The Village Voice: " 'A Christmas Carol' is a whiz-bang 3D thrill-ride with all the emotional satisfaction squeezed out of it. For what it's worth, the movie's performance-capture digital tricks all but abolish the boundary between live action and animation. That gives Jim Carrey, sunken into a great beak of a nose and a never-ending chin, a chance to show off the full range of his india-rubber body language as he morphs from bent old Scrooge to fresh young Scrooge -- in love and not yet warped by want and paternal abuse -- and back again to the money-grubbing grinch who's so cheap that he stoops to filch the coins placed over the eyes of his dead partner, Jacob Marley (Gary Oldman)."

Variety: "Shortchanging traditional animation by literalizing it while robbing actors of their full range of facial expressiveness, the performance-capture technique favored by director Robert Zemeckis looks more than ever like the emperor's new clothes in 'Disney's A Christmas Carol.' Charles Dickens' 1843 novella and screen perennial has been retrofitted here as a so-called thrill ride in which Scrooge zooms above the streets of London and rockets halfway to the moon and back, only because now he technologically can. But while curmudgeons, here qualifying as anyone who might prefer earlier versions of the classic tale, will frown, bright-eyed young'uns will ooh and aah from behind their 3D glasses, resulting in bountiful early holiday B.O. tidings for the company that has now incorporated itself into Dickens' title."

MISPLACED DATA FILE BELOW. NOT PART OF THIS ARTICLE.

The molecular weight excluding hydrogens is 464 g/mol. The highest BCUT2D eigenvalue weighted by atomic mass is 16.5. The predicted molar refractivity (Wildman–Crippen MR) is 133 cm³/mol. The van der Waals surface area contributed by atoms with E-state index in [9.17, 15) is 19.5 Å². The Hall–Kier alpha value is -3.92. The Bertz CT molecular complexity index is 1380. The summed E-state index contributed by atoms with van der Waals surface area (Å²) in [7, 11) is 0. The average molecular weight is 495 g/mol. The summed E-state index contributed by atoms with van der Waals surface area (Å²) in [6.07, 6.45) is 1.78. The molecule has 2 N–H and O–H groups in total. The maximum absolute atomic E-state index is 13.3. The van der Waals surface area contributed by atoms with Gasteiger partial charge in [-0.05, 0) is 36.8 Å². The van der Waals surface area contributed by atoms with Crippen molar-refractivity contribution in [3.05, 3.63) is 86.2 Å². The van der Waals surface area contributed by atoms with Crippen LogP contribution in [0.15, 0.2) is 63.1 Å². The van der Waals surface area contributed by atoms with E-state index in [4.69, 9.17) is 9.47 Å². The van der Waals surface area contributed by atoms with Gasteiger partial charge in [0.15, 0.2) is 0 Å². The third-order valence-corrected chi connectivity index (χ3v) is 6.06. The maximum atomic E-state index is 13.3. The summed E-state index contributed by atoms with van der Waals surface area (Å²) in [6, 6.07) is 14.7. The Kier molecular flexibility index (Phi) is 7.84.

Time Out New York: "The unspoken theme underlying Dickens's prose -- that the money-grubbing Ebenezer is conversing with semblances of his own self -- finds near-perfect cinematic expression through Carrey's efforts. Despite his character's strangely pliable exterior, Carrey endows the miser with a seamless depth of feeling -- a quality only enhanced by the fact that he also plays the three spirits (Christmases Past, Present and Yet to Come) who haunt Scrooge and push him toward redemption."